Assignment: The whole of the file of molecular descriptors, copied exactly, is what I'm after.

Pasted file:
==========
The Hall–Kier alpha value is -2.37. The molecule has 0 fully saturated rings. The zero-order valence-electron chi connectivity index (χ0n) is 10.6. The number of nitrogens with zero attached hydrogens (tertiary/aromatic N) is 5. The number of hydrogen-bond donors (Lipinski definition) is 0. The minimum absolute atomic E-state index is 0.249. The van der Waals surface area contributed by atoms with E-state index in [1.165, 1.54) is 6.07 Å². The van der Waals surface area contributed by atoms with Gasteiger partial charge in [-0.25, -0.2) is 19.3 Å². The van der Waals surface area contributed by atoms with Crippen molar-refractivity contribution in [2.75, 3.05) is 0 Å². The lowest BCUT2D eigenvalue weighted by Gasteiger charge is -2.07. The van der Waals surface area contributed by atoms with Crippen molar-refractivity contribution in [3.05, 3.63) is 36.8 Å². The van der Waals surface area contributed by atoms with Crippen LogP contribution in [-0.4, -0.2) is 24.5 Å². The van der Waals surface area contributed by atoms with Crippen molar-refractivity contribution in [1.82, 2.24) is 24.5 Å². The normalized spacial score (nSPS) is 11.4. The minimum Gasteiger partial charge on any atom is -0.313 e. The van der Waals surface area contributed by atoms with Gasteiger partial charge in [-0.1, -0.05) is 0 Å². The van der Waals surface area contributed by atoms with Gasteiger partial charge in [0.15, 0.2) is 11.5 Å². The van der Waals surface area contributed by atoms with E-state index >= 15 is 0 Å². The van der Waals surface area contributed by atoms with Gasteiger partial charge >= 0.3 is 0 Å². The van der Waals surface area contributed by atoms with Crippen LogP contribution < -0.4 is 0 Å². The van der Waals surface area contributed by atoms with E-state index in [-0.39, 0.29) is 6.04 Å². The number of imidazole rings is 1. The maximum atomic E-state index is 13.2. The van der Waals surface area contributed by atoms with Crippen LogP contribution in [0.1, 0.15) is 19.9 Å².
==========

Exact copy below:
The Hall–Kier alpha value is -2.37. The molecule has 0 fully saturated rings. The zero-order valence-electron chi connectivity index (χ0n) is 10.6. The number of nitrogens with zero attached hydrogens (tertiary/aromatic N) is 5. The number of hydrogen-bond donors (Lipinski definition) is 0. The minimum absolute atomic E-state index is 0.249. The van der Waals surface area contributed by atoms with E-state index in [1.165, 1.54) is 6.07 Å². The van der Waals surface area contributed by atoms with Gasteiger partial charge in [-0.25, -0.2) is 19.3 Å². The van der Waals surface area contributed by atoms with Crippen molar-refractivity contribution in [2.75, 3.05) is 0 Å². The lowest BCUT2D eigenvalue weighted by Gasteiger charge is -2.07. The van der Waals surface area contributed by atoms with Crippen molar-refractivity contribution in [3.05, 3.63) is 36.8 Å². The van der Waals surface area contributed by atoms with Crippen LogP contribution in [-0.4, -0.2) is 24.5 Å². The van der Waals surface area contributed by atoms with Crippen molar-refractivity contribution in [1.82, 2.24) is 24.5 Å². The normalized spacial score (nSPS) is 11.4. The minimum Gasteiger partial charge on any atom is -0.313 e. The van der Waals surface area contributed by atoms with Gasteiger partial charge in [-0.1, -0.05) is 0 Å². The van der Waals surface area contributed by atoms with Gasteiger partial charge in [0.15, 0.2) is 11.5 Å². The van der Waals surface area contributed by atoms with E-state index >= 15 is 0 Å². The van der Waals surface area contributed by atoms with Gasteiger partial charge >= 0.3 is 0 Å². The van der Waals surface area contributed by atoms with Crippen LogP contribution < -0.4 is 0 Å². The van der Waals surface area contributed by atoms with E-state index in [-0.39, 0.29) is 6.04 Å². The number of imidazole rings is 1. The maximum atomic E-state index is 13.2. The van der Waals surface area contributed by atoms with Crippen LogP contribution in [0.1, 0.15) is 19.9 Å².